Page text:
"Persia: Fragments Of Paradise" was arranged in collaboration with the Iranian Embassy in Mexico and comprises items from Tehran's national museum. It seems quite topical, coinciding with the March 23 screening in Mexico of the already polemical film "300," which many Iranians complain paints a negative picture of ancient Persians.
Most items in the exhibition are household items -- bowls, pottery, gold, and silverware. They reveal both the long history of sedentary living on the Iranian plateau and a love of home and domestic activities: eating, drinking, and serving -- the essential components of social life in the Middle East.
Notable items include a finger-sized "Venus Of Sarab" from the western Kermanshah Province -- a terracotta figurine with bulbous thighs and breasts dating from around 6,000 B.C.
The National Anthropology Museum exhibition shows another Iranian civilization: one that is humane and fonder of idyllic pastures, home, and the luxuries of daily life than of war.
Another terracotta item is a large, but fine bowl from Esmailabad near Qazvin, west of Tehran, dated 5,000 B.C. and painted with a constellation of rhomboid motifs.
A nearby section displays several earthenware bowls from around 1,000 B.C, found in several sites in Gilan, northern Iran. These are vessels with humanoid and animalistic features: human legs or elongated spouts suggesting bird beaks.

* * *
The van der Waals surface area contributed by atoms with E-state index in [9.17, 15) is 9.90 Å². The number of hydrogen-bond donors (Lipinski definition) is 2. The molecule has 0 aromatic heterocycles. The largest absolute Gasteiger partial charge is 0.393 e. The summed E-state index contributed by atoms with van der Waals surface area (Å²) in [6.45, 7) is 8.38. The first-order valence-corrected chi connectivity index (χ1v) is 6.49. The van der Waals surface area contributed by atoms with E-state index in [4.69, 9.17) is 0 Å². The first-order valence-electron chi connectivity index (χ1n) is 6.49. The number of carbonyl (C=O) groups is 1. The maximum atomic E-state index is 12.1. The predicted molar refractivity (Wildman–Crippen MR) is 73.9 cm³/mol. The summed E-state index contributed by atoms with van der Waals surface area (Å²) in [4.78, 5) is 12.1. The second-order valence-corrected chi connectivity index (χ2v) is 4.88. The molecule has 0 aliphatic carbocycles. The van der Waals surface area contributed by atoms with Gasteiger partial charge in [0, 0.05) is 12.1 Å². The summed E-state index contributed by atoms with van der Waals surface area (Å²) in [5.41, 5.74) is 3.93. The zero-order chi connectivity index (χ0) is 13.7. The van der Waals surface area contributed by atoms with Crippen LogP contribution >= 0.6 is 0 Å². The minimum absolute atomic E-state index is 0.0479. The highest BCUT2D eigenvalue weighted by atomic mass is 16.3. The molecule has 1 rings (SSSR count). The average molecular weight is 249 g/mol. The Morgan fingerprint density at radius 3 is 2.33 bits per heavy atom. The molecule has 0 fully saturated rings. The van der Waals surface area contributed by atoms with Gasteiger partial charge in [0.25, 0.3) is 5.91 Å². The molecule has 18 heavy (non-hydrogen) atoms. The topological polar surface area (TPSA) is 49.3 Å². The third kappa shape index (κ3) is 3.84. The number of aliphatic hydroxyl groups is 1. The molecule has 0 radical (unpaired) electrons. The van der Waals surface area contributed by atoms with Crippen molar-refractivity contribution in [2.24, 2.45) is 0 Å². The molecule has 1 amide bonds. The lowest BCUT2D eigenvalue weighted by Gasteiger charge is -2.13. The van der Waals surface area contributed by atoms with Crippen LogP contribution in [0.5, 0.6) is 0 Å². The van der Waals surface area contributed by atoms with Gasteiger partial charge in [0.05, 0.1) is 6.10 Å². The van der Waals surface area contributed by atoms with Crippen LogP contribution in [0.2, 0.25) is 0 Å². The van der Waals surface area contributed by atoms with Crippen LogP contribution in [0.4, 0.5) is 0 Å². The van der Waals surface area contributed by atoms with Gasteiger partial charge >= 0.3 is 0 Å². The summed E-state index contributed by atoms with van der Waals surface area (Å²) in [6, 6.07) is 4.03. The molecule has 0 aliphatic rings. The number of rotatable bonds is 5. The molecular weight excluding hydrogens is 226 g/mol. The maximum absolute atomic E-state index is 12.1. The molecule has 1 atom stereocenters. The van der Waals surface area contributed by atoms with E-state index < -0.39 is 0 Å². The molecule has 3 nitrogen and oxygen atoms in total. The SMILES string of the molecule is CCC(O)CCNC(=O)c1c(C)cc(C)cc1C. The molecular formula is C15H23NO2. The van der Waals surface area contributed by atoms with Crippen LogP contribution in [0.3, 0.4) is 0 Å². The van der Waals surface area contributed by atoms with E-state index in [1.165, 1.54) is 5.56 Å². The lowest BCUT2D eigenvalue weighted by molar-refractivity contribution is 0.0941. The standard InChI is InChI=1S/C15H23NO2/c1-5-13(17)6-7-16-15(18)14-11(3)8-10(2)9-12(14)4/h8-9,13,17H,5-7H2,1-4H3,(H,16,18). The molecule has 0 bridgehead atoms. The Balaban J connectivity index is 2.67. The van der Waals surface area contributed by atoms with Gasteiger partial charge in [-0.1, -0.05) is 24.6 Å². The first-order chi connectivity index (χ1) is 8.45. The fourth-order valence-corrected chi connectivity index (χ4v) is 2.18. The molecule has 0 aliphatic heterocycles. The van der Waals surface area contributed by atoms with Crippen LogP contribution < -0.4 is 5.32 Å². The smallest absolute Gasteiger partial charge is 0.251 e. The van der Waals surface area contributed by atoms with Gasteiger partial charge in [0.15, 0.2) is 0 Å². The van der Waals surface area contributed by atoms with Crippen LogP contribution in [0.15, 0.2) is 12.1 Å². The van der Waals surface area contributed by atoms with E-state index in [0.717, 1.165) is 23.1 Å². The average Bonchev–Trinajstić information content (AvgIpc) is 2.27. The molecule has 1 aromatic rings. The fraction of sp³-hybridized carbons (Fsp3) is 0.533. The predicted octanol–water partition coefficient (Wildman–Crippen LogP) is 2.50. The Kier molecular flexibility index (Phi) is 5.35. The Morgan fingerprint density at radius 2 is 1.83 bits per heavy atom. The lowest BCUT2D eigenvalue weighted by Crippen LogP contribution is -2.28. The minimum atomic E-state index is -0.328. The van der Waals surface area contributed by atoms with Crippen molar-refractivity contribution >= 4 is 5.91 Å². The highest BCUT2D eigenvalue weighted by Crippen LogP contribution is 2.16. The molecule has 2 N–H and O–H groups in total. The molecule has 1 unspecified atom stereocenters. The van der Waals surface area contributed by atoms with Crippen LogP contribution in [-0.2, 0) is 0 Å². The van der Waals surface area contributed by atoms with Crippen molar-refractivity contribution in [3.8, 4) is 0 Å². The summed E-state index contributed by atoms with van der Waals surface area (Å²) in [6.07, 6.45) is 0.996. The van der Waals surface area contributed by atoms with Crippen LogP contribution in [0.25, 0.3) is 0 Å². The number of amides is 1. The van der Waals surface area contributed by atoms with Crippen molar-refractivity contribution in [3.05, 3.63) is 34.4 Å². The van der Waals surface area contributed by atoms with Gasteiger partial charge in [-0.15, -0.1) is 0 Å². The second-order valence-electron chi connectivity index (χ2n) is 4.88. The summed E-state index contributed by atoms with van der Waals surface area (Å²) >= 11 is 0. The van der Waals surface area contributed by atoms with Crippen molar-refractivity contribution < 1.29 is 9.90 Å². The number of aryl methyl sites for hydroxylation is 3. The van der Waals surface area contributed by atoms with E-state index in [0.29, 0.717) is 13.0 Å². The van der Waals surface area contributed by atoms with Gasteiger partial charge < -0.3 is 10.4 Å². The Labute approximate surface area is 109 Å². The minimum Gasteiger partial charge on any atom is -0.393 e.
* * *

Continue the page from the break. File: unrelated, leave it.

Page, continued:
Animal and floral motifs recur in all the artistic periods encompassed by the show. This might be surprising, as relatively few Iranians today have household pets. The importance of animals may be due to the nomadic origins of Iranians and their constant contact with nature.
Lions, gazelles, birds, and bulls abound. Bull heads are a favored feature, whether as handles on silver jugs; on conical drinking vessels known as rhytons; or, in giant dimensions, as capitals on the hundreds of columns supporting the ceilings at Persepolis, the ceremonial capital of the Persian kings from the 5th to the late 4th centuries B.C.
The World Of Ancient Persepolis
The Mexico exhibition also has video displays to provide background information. A large screen shows a computer-generated reconstruction of buildings and ceremonies at Persepolis, revealing what stones and photographs might not: the feel of the place in its hey-day.
Persepolis was a gigantic complex begun in the late 6th century B.C, built over generations, and burned down in 331 B.C. by Alexander the Great. An announcer on the video reads out, in ancient Persian with Spanish subtitles, the lines on a silver plaque found at Persepolis, reporting the inauguration of the palace under Darius I. It is likely the first time many museum-goers have heard the sounds of the ancient Persian language.
To help Mexicans contextualize the displays in historical terms, large posters provide a simultaneous chronology of historical developments in Mexico and Iran.